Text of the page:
The Social Good Summit is where big ideas meet new media to create innovative solutions and is brought to you by Mashable, The 92nd Street Y, The United Nations Foundation, The United Nations Development Programme, The Bill and Melinda Gates Foundation and Ericsson. Held during U.N. Week, the Social Good Summit unites a dynamic community of global leaders to discuss a big idea: the power of innovative thinking and technology to solve our greatest challenges.
Date: Sept. 22 through Sept. 24
Time: 12 to 6 p.m. each day
Location: 92nd Street Y, 1395 Lexington Ave., New York, N.Y.
Tickets are sold-out, but tune into the Livestream.
BONUS: 10 Empowering Apps for Social Good
Gone are the days of daring your friends without consequences. When you challenge your friends to Budge, the person who loses the challenge needs to donate an agreed upon amount to a charity of the winner's choosing.
Available on iOS.
Charity Miles lets you raise money for your favorite causes while walking, running or biking. The app's corporate sponsors donate 25 cents for each mile you walk or run, and 10 cents for each mile you bike.
Charity Miles is available for iOS and Android.
With every photo you share, Johnson & Johnson donates $1 to a cause of your choosing. The Donate a Photo app, available on iOS and Android, also lets you follow your friends' photos, so you can keep up with your social life.
Great for foodies, photographers and humanitarians, this iOS app adds a great cause to your foodstagrams. When you dine and snap a food shot at one of the participating restaurants -- which, for now, are only in New York -- a meal is donated to a non-profit feeding schoolchildren in South Africa.
In this free iOS game, you'll travel with Maya, an Indian girl, as she navigates the slums in search of clean water. The longer it takes her to find water, the more school she misses.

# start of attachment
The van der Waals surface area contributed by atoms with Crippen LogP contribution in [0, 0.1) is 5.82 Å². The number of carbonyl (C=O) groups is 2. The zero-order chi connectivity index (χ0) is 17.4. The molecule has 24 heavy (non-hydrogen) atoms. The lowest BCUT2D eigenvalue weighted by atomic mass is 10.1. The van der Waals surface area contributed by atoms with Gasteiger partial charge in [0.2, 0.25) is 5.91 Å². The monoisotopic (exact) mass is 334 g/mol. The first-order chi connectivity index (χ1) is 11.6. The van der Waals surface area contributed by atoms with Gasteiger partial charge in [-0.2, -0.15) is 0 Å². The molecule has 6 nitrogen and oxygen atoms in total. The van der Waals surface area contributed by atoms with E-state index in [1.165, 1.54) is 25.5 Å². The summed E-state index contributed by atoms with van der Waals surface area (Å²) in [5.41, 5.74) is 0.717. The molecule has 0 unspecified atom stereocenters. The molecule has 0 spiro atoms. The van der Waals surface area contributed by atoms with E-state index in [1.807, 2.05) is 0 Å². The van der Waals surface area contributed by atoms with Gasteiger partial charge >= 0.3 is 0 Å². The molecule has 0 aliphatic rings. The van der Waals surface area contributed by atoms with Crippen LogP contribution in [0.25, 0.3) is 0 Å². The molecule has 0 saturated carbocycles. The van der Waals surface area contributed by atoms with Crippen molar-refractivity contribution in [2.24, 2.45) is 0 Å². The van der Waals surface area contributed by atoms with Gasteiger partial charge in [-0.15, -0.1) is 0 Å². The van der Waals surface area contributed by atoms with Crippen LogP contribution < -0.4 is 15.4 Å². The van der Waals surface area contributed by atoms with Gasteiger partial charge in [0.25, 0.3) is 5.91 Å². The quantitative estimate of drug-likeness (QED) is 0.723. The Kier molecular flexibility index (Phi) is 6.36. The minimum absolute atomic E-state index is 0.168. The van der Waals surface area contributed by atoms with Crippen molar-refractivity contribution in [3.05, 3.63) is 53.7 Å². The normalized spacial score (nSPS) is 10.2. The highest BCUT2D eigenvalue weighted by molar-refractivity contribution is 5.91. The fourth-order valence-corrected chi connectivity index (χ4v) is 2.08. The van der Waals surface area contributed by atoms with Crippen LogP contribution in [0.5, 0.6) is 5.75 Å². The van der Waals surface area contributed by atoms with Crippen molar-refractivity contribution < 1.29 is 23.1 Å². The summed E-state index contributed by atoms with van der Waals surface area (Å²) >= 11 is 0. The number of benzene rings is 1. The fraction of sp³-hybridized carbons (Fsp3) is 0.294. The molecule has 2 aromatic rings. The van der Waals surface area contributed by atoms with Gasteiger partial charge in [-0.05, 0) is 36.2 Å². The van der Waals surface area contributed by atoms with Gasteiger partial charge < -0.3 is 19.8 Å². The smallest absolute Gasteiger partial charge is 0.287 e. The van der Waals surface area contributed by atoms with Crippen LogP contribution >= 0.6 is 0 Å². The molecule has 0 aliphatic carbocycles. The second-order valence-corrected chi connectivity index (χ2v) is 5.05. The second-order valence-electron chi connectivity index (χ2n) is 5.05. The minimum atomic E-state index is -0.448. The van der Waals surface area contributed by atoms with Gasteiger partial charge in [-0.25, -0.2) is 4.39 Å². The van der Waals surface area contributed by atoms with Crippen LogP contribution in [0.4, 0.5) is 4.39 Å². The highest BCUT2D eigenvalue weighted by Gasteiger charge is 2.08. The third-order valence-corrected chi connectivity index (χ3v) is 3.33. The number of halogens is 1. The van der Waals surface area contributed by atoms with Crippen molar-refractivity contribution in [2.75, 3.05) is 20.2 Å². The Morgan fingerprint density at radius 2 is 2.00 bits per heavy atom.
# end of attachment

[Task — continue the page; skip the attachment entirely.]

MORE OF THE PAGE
The game was created in partnership with charity: water, which lends in-game missions and video scenes to the app.
Did you know that with the money you save cooking three of your own meals, you could fund someone's HIV medicine for three months? Instead is an iOS app that shows you how much you can save with simple tweaks in your lifestyle. Once you make those cheaper decisions, Instead encourages you to donate to a non-profit out of your savings.
My Life as a Refugee is an app for iOS and Android created by the U.N. High Commissioner for Refugees (UNHCR). It lets anyone around the world experience life fleeing from conflict or persecution. Through beautiful illustrations, you'll read the stories of the app's many characters, who have been separated from their loved ones and have experienced hardships.
The Recyclebank app, available for iOS and Android, rewards you for recycling. The gamification of recycling awards points that you can redeem in stores and in the app.
Forget daily deal apps -- there are apps that give back while giving you a great deal. TangoTab, available for iOS and Android, donates meals to food banks every time a diner purchases one of its restaurant deals.
Eager for a new volunteer program? This iOS app brings the online volunteer network onto your smartphone. It has a sleek interface that will help you find great opportunities to give back near you.
VolunteerMatch lets you select which skill you're looking to use to volunteer, so you can lend your expert web design or managerial skills, for example.
Image: Willis Resiliencehttp://mashable.com/2013/09/23/teen-record-south-pole/